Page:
MIT Podcast host Jennifer Strong once wrote in the Wall Street Journal that “for AI to get used more, it has to get a lot more boring.” I love this idea. I think the concept holds true for a lot of technology and, really, a lot of life.
There’s a difference between hot technology and effective technology. One can become the other. But what’s funny is that once it’s effectively used, tech tends to get a lot less hot, all in the pursuit of whatever else can be positioned as the latest and greatest. That’s why we keep getting sucked in with stories of flying cars, self-driving vehicles, or dancing robots that sort of look like us.
Truth be told, working technology eventually becomes boring. For example, enterprise IT networks now allow dispersed families worldwide to connect with each other whenever they want. We’re glad of this outcome – we even take it for granted – but the network itself isn’t exactly exciting news. For the past few years, the breaking news that has caught our attention is that we can turn ourselves into cats online, and that political parties use TikTok to communicate with your children in election campaigns.
I get that’s how news works. No problem. But what gets missed is that the “boring” aspects of technology are often the most crucial.
Anyone who works in the business understands that enterprise networking is comparatively boring to what’s dominating tech news in the mainstream media today. But the “network” matters, even if Facebook and the applications that function over the network get most of the attention. This concept is also relevant with cars: autonomous vehicles get all the hype, while you only pay attention to the highway when it’s closed because of construction. This is life.
Let’s consider drones. A few years ago, drones were considered hot stuff. Cameras, action, remote-controlled surveillance, and new movie-making tech: What would have Lord of the Rings looked like with drones! etc. Amazon and Jeff Bezos were going to rapidly deploy delivery drones any day now. These magical flying devices would be the end of the postal worker – drones were always in the news. But today, they aren’t seen as the same kind of cutting-edge technology they once were. Instead, things like artificial intelligence (AI), virtual reality (VR), and robot cars have dominated the headlines.
But here’s the catch: That doesn’t mean people aren’t working on drones or that they are any less potentially relevant to our lives. People didn’t stop working on drones when the flashy headlines went away. Instead, drones have quietly found their way into a variety of industries. Shipping warehouses now use drones to monitor and account for inventory. Drone camera technology is being used for all types of real estate listings. And guess what? Flying drones are now used to make your favorite movies and television shows. Or at least they make your entertainment differently.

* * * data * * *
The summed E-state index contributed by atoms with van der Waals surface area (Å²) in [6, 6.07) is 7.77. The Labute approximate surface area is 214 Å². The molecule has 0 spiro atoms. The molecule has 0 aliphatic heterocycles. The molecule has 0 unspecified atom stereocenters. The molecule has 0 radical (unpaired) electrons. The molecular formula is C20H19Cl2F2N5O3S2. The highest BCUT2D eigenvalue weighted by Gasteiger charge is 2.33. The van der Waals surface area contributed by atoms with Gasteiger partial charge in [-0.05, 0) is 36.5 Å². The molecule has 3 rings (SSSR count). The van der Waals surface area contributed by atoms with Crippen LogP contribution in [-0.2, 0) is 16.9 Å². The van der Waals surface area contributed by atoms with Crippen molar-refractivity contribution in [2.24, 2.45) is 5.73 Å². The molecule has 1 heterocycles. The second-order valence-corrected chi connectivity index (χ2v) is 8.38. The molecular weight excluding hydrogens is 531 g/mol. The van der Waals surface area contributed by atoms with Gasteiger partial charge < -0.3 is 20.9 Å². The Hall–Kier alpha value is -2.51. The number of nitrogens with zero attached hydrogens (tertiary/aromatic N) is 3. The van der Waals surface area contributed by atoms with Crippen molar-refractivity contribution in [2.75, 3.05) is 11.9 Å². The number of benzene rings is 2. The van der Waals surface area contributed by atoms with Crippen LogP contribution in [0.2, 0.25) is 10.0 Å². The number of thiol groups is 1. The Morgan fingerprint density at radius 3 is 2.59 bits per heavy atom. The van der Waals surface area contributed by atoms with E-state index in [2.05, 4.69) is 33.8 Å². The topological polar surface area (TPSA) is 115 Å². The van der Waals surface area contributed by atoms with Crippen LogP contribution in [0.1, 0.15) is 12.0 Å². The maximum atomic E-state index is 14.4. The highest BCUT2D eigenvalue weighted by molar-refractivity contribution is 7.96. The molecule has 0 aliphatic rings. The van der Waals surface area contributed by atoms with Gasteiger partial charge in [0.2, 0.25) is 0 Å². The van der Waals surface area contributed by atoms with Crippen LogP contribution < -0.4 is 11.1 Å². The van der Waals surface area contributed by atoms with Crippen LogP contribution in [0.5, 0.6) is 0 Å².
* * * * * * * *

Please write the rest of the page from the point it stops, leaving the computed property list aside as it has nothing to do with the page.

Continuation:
Because people are decent, innovation began in industries where a drone could also benefit society. You may not be entirely interested in crop monitoring, spraying, or watering, but drones now have a massive role in agriculture that affects what food we end up eating. Drones go into mines that aren’t safe for people to enter. Drones can surveil endangered species without those invasive ankle bracelets and ear tags you watch the scientists attach on those nature shows. Aerial drones can deliver food and water to people caught in natural disasters until it’s safe for first responders to arrive with further help. Trials have been held using drones to quickly deliver organs to hospitals for people who require replacements.
And drones may end up providing Internet connectivity to millions of people who would otherwise never have access, by creating a new kind of wireless network.
So there’s a lot going on. We’re going to talk about drones in an upcoming episode of Inflection Points, Extreme’s Podcast on big ideas and the future of tech.
These accomplishments don’t make headlines very often. Do you really care about how your home Internet works? Do you really care whether 5G or Wi-Fi is faster? Instead, you probably just want consistent quality access available at your fingertips.
However, the boring parts of technology also change the way people live. Enterprise IT network technologies such as cloud, SD-WAN, and Wi-Fi 6E are changing the world. And aerial drones have shifted from headlines screaming, “they are going to change the world!” to actually changing the world.
And in the end, isn’t that a better place to be?